2013’s climate grinches: Stealing Christmas warmth and putting it into the atmosphere
Climate change is the most pressing challenge of our time, yet meaningful action to address this global threat seems increasingly elusive. What’s standing in the way? There are numerous individuals, organizations, and corporations that actively work to obstruct attempts to cut our carbon emissions, advance clean energy, and prepare communities for the devastating impacts of climate change. Here is a list of just a few of these thwarters who stood out in 2013.
Shortly after being elected Australia’s prime minister in September, Tony Abbott started making good on campaign pledges to dismantle the country’s ambitious climate change framework. This includes abandoning the country’s emissions target, taking steps toward repealing Australia’s hard-won carbon emissions trading scheme, and axing the country’s climate commission, an independent panel of experts that provided information on how climate change is affecting the country.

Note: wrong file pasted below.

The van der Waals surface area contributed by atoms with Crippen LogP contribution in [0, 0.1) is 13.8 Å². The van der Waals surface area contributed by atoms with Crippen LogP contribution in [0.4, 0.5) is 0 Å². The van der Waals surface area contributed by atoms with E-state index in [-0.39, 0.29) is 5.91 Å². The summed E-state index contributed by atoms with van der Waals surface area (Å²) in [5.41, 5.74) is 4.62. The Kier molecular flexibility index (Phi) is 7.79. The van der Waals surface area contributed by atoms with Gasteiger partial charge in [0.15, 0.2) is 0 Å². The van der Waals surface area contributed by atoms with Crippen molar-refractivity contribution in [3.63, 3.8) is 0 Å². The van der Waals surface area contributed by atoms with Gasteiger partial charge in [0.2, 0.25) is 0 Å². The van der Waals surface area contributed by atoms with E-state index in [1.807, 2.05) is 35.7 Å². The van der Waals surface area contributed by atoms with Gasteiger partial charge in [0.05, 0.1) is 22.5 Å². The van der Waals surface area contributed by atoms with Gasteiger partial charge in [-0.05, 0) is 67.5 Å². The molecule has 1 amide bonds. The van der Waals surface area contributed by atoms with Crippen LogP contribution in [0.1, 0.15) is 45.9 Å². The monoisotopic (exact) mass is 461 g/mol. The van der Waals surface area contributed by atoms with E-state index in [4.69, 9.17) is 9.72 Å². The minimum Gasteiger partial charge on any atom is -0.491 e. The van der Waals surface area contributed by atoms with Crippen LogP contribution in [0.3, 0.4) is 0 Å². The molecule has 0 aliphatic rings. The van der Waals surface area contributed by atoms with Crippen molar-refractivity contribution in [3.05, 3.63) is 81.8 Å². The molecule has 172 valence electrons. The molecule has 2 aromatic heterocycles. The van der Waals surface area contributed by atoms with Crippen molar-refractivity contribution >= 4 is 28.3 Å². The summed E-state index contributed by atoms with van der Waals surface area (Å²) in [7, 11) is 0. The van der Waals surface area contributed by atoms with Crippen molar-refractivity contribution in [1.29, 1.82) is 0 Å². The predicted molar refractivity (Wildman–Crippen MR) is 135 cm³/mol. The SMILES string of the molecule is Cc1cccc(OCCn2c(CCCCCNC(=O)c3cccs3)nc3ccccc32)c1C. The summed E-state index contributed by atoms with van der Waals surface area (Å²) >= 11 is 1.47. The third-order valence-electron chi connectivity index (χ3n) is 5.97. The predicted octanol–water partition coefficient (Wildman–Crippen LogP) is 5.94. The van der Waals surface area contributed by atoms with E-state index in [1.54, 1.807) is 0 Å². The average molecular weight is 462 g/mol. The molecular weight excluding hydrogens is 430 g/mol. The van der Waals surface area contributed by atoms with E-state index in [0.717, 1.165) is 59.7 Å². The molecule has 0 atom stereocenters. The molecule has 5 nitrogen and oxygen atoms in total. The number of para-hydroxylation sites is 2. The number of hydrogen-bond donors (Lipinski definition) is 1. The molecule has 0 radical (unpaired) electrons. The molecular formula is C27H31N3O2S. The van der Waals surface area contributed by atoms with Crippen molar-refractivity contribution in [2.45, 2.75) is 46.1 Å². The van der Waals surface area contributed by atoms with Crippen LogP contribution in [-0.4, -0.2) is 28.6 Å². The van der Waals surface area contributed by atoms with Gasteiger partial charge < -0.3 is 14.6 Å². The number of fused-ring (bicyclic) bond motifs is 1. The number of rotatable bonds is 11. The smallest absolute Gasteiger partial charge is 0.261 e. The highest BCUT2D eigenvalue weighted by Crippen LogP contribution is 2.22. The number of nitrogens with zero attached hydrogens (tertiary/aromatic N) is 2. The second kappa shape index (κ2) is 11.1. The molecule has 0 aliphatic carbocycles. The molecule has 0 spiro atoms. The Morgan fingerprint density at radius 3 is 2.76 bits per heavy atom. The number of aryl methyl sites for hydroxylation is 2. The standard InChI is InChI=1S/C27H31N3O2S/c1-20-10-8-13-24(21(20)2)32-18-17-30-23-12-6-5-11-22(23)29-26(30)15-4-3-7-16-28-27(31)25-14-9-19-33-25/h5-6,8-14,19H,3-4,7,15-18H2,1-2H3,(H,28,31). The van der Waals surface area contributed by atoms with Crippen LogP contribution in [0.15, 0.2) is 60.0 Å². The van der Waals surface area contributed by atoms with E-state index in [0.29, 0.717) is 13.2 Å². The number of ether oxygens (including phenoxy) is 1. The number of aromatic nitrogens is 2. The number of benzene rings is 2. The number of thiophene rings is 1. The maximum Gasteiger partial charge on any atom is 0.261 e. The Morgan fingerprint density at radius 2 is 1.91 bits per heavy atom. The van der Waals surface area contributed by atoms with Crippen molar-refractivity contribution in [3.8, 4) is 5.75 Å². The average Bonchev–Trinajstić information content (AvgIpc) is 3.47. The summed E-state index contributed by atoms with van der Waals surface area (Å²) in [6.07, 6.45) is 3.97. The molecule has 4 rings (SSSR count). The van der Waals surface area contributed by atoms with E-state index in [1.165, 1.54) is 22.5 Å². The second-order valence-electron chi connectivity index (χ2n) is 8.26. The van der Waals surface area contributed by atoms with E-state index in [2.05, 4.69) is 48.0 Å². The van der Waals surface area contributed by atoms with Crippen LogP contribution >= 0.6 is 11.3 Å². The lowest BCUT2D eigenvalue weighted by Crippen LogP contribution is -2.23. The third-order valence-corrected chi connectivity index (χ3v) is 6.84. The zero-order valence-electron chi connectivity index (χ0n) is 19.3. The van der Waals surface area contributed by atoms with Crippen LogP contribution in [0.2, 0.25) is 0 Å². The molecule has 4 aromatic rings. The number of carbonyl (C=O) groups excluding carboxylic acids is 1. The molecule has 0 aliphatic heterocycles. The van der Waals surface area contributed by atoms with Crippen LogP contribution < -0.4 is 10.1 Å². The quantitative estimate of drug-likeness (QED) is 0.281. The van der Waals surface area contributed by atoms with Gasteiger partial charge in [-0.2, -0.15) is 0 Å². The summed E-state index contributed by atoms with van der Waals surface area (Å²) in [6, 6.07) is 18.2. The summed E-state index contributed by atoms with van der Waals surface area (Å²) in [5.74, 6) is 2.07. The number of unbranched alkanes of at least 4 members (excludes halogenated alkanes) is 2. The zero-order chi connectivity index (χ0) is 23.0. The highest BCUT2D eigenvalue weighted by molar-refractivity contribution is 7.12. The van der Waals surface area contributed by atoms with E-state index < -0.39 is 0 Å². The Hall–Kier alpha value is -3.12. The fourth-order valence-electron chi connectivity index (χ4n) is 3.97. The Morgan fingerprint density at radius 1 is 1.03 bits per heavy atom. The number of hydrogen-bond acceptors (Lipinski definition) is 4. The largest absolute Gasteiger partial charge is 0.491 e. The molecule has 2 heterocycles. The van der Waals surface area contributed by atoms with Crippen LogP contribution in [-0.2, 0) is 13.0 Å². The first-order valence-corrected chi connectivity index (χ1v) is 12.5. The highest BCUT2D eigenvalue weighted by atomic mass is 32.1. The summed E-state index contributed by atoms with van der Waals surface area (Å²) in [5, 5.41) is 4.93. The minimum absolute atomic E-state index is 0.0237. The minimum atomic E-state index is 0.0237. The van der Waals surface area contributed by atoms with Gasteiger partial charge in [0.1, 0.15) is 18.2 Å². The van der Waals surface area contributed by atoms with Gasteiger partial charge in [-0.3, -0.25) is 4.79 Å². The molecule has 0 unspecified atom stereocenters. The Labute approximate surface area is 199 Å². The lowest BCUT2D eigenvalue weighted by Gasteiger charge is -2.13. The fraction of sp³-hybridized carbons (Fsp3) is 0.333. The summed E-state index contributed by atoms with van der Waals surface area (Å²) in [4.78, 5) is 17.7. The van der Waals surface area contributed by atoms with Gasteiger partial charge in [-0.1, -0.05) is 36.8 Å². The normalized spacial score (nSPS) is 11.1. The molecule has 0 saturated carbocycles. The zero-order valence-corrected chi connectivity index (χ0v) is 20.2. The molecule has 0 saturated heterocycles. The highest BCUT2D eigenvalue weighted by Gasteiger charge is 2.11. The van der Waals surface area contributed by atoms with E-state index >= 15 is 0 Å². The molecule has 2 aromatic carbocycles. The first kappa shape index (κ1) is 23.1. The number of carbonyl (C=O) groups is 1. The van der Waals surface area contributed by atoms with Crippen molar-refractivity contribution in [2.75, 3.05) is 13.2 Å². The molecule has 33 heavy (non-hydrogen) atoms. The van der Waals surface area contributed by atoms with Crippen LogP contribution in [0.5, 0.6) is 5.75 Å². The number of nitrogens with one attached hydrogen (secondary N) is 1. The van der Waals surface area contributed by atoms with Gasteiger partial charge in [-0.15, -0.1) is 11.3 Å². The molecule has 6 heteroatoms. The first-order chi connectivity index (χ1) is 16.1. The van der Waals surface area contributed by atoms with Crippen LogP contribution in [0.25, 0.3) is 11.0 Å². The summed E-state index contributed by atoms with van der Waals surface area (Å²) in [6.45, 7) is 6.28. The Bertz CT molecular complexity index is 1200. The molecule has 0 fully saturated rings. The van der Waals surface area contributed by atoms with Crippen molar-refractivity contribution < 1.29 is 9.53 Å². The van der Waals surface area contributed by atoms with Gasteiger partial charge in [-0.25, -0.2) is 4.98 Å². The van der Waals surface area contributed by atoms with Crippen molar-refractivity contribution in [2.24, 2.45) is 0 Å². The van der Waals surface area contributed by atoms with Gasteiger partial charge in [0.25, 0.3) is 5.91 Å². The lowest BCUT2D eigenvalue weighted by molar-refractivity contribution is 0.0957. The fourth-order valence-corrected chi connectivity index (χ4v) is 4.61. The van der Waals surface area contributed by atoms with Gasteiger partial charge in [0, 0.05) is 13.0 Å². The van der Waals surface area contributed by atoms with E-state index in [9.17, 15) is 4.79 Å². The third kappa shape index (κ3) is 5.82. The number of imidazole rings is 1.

When a heavy spate of bushfires erupted around Sydney early in the bushfire season, Abbott denied any links to climate change, going as far as to get in a public debate with U.N. Climate Chief Christiana Figueres and Nobel laureate Al Gore. Causing a further international row, he shunned the November U.N. climate talks in Warsaw by opting not to send a senior elected member of his government — a purely political move with little regard for the dire need for international cooperation in confronting climate change.
Canada has a reputation for being an environmentally friendly country, not a petro-state, but Prime Minster Stephen Harper is changing the face of his country. With the Alberta tar-sands project he is literally turning a landscape of boreal forest into oily muck inhospitable for life. But he is also changing Canada’s global reputation for the worse by steering energy and environmental policies in favor of fossil fuel companies. The Harper administration has even gone so far as censoring artists whose work doesn’t align with their pro-fossil fuel agenda.
The rise in emissions that accompanies developing the tar sands means that Canada won’t be able to meet its 2020 targets for overall greenhouse gas emissions reductions.